Ignore the Aaron Hernandez Rolling Stone story if you can

Jared Wickerham

But there's so much filth that it's hard to look away.

Every so often a story aggressively attacks the NFL community, requiring the suspension of belief if not the unwanted attention that it demands. It's the sad reality of a show that offers no filters on players and people, sometimes devolving into filth that not only hurts the player, but those around him as well.

Aaron Hernandez's story isn't a good one. But it's one that won't go away. Some of us are drawn to it, not unlike the morbid fascination to watch a wrecked car on the side of the highway. From being indicted on first-degree murder, to drive-by shootings, and the use of PCP, all of it was documented in Rolling Stone's article Gangster in the Middle.

By now, even Hernandez seems to have sensed that he was wildly off course. According to a source close to Hernandez, he flew to the NFL Combine in Indianapolis this past February and confided to Belichick that his life was in danger. Hernandez was trying to break away from the gangsters he’d befriended. He worried "they were actually trying to kill him," says the source. Hernandez began arming himself, stashing a rifle in his gym bag and installing a 14-camera security system at his mansion. "He was very paranoid, but was that because of his addictions or because he was trying to leave the gang?"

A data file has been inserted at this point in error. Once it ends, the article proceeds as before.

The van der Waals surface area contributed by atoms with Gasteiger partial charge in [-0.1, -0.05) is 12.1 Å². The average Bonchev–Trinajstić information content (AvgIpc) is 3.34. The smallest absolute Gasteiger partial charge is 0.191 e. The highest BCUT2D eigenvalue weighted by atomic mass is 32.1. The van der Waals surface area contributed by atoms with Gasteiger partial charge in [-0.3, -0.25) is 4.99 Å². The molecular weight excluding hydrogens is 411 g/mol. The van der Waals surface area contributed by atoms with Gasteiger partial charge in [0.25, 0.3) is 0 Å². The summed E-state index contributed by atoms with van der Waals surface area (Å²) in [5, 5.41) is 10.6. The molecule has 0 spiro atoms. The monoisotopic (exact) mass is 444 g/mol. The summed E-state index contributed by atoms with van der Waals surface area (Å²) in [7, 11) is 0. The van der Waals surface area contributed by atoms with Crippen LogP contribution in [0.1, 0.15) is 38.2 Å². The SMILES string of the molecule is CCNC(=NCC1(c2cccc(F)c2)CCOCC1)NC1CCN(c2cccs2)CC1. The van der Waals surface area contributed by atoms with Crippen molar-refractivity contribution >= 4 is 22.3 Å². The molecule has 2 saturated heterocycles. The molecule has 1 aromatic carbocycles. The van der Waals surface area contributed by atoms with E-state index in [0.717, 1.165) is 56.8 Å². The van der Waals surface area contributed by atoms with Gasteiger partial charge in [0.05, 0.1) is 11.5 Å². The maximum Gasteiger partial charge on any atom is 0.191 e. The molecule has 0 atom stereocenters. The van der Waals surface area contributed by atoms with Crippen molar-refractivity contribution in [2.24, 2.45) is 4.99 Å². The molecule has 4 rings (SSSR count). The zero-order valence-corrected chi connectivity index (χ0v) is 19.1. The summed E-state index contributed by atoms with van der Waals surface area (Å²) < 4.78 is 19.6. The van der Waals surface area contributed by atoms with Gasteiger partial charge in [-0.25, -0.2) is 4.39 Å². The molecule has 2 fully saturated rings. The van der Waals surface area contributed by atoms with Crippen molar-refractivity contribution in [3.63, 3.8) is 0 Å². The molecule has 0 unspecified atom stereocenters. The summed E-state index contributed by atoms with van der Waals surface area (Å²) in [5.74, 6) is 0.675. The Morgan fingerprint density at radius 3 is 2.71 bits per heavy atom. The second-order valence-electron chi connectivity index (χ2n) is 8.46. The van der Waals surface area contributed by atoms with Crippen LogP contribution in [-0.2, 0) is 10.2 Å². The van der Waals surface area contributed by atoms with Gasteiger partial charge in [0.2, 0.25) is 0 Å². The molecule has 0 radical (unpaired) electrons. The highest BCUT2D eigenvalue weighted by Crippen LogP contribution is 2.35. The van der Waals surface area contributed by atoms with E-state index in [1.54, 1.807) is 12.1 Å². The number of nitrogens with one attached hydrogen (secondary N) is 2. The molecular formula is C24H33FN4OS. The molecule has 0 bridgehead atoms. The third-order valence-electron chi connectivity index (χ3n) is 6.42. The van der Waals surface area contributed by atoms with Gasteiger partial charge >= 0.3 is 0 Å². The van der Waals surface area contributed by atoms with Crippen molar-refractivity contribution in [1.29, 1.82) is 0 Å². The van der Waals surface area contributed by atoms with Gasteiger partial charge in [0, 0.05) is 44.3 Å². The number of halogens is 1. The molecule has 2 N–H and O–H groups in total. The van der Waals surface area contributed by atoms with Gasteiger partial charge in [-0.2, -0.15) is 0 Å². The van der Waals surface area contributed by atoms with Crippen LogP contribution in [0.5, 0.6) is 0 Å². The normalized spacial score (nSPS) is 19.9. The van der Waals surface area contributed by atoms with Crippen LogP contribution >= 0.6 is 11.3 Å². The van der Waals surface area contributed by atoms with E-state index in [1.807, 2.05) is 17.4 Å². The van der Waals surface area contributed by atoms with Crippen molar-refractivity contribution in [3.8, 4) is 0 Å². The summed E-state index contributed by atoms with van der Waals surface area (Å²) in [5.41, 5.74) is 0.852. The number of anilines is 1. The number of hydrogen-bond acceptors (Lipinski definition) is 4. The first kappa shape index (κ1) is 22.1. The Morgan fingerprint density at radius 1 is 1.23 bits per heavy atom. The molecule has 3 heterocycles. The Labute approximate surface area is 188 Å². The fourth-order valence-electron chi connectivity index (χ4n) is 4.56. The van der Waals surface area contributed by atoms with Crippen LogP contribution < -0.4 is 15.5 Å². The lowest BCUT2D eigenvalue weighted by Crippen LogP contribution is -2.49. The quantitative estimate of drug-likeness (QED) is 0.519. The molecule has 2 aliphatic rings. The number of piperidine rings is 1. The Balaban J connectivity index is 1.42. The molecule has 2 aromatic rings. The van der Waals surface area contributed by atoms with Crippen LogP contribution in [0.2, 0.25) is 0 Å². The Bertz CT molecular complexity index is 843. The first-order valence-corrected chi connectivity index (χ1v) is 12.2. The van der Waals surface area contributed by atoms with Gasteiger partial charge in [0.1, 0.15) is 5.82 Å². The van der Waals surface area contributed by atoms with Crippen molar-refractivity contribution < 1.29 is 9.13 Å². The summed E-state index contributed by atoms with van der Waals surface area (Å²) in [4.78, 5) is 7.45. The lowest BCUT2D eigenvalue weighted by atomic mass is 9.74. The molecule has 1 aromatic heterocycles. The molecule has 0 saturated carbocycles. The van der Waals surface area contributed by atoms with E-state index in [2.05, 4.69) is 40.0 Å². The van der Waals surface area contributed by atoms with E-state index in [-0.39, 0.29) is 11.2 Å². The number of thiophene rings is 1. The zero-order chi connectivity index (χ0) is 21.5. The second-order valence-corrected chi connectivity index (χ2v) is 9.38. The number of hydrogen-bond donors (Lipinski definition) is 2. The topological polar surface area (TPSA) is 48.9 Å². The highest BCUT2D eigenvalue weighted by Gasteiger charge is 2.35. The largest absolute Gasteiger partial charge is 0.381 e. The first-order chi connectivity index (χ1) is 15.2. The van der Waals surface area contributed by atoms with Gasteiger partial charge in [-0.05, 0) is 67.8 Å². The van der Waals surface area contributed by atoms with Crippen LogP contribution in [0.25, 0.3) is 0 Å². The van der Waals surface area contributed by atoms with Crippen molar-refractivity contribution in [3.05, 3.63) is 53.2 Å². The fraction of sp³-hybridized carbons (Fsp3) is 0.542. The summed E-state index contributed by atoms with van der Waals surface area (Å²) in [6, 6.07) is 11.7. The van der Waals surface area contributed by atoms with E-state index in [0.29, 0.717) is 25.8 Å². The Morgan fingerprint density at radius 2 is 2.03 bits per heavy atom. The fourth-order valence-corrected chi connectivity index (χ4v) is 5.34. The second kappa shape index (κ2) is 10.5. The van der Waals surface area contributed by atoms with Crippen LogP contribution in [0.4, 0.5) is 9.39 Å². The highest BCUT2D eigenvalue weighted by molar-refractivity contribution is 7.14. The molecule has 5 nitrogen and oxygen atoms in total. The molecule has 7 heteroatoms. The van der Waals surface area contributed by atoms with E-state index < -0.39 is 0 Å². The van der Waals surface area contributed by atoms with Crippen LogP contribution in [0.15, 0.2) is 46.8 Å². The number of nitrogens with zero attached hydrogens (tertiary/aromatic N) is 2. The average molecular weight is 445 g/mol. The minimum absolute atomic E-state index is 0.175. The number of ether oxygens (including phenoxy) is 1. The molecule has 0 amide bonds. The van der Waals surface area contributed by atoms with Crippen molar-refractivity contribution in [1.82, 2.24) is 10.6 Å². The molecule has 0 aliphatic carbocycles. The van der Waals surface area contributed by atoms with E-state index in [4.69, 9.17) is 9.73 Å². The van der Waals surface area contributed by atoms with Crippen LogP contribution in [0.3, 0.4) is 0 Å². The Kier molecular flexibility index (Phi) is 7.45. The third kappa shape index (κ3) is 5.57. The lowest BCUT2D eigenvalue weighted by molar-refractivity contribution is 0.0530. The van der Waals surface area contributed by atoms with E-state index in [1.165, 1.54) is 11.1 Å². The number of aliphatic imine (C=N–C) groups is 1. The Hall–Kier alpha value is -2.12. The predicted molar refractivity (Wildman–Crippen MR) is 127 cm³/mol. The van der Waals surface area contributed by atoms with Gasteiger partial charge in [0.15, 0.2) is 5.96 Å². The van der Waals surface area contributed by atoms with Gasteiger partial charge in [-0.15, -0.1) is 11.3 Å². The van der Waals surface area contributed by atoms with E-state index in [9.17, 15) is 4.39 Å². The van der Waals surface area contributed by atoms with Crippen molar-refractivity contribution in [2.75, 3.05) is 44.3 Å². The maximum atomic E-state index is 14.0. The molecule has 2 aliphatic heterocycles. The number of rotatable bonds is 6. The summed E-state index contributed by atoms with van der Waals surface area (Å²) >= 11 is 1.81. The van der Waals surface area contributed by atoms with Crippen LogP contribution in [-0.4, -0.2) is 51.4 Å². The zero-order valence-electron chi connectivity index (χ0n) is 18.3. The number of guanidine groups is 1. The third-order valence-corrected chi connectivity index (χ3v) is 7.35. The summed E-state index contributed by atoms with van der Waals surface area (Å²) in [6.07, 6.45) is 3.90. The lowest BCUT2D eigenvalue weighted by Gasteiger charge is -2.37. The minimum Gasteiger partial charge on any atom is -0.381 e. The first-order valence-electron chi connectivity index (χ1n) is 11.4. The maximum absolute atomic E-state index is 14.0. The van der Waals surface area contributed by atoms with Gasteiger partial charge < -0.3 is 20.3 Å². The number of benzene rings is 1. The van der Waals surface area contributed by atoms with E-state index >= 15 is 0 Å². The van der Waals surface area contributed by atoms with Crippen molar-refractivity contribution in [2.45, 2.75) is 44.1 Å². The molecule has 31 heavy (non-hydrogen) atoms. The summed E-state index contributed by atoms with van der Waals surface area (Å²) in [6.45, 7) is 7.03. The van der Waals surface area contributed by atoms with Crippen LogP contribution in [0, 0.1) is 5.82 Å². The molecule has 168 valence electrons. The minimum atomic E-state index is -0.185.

The story talks about a wrecked human being, wasted in a society that kept him buried underneath the weight of past choices. His choices. No excuse. Hernandez regularly used drugs, cut himself off from his own family and teammates, began carrying weapons because he was worried about gangster associates possibly trying to kill him. At one point, Patriots head coach Bill Belichick threatened to trade or release Hernandez due to repeated missed practices and thug-like stunts.

There are some capable of ignoring the story of Hernandez. Others slow down and watch the wreck unfold on the side of the road.

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